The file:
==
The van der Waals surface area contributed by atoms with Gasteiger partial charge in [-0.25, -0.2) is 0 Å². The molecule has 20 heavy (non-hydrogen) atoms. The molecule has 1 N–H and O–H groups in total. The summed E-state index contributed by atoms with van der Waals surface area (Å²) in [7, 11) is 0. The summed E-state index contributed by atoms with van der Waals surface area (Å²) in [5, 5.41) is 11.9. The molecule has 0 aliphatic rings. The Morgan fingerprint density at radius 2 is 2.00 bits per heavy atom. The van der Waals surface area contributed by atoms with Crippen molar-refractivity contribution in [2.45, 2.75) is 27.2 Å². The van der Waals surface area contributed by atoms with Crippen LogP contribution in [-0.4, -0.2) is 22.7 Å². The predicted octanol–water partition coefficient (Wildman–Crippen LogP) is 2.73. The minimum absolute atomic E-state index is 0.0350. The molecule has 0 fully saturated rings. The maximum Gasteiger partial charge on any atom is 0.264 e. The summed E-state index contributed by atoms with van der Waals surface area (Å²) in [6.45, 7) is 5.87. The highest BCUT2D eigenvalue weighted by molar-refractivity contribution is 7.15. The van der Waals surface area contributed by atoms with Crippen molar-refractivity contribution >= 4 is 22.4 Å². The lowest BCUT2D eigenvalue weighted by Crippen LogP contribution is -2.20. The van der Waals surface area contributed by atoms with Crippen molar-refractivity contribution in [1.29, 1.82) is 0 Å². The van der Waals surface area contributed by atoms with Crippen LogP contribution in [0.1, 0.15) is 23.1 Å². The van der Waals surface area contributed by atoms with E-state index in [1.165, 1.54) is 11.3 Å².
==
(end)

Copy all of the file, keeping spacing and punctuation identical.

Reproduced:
The van der Waals surface area contributed by atoms with Gasteiger partial charge in [-0.25, -0.2) is 0 Å². The molecule has 20 heavy (non-hydrogen) atoms. The molecule has 1 N–H and O–H groups in total. The summed E-state index contributed by atoms with van der Waals surface area (Å²) in [7, 11) is 0. The summed E-state index contributed by atoms with van der Waals surface area (Å²) in [5, 5.41) is 11.9. The molecule has 0 aliphatic rings. The Morgan fingerprint density at radius 2 is 2.00 bits per heavy atom. The van der Waals surface area contributed by atoms with Crippen molar-refractivity contribution in [2.45, 2.75) is 27.2 Å². The van der Waals surface area contributed by atoms with Crippen LogP contribution in [-0.4, -0.2) is 22.7 Å². The predicted octanol–water partition coefficient (Wildman–Crippen LogP) is 2.73. The minimum absolute atomic E-state index is 0.0350. The molecule has 0 fully saturated rings. The maximum Gasteiger partial charge on any atom is 0.264 e. The summed E-state index contributed by atoms with van der Waals surface area (Å²) in [6.45, 7) is 5.87. The highest BCUT2D eigenvalue weighted by molar-refractivity contribution is 7.15. The van der Waals surface area contributed by atoms with Crippen molar-refractivity contribution >= 4 is 22.4 Å². The lowest BCUT2D eigenvalue weighted by Crippen LogP contribution is -2.20. The van der Waals surface area contributed by atoms with Crippen molar-refractivity contribution in [1.29, 1.82) is 0 Å². The van der Waals surface area contributed by atoms with Crippen LogP contribution in [0.1, 0.15) is 23.1 Å². The van der Waals surface area contributed by atoms with E-state index in [1.165, 1.54) is 11.3 Å².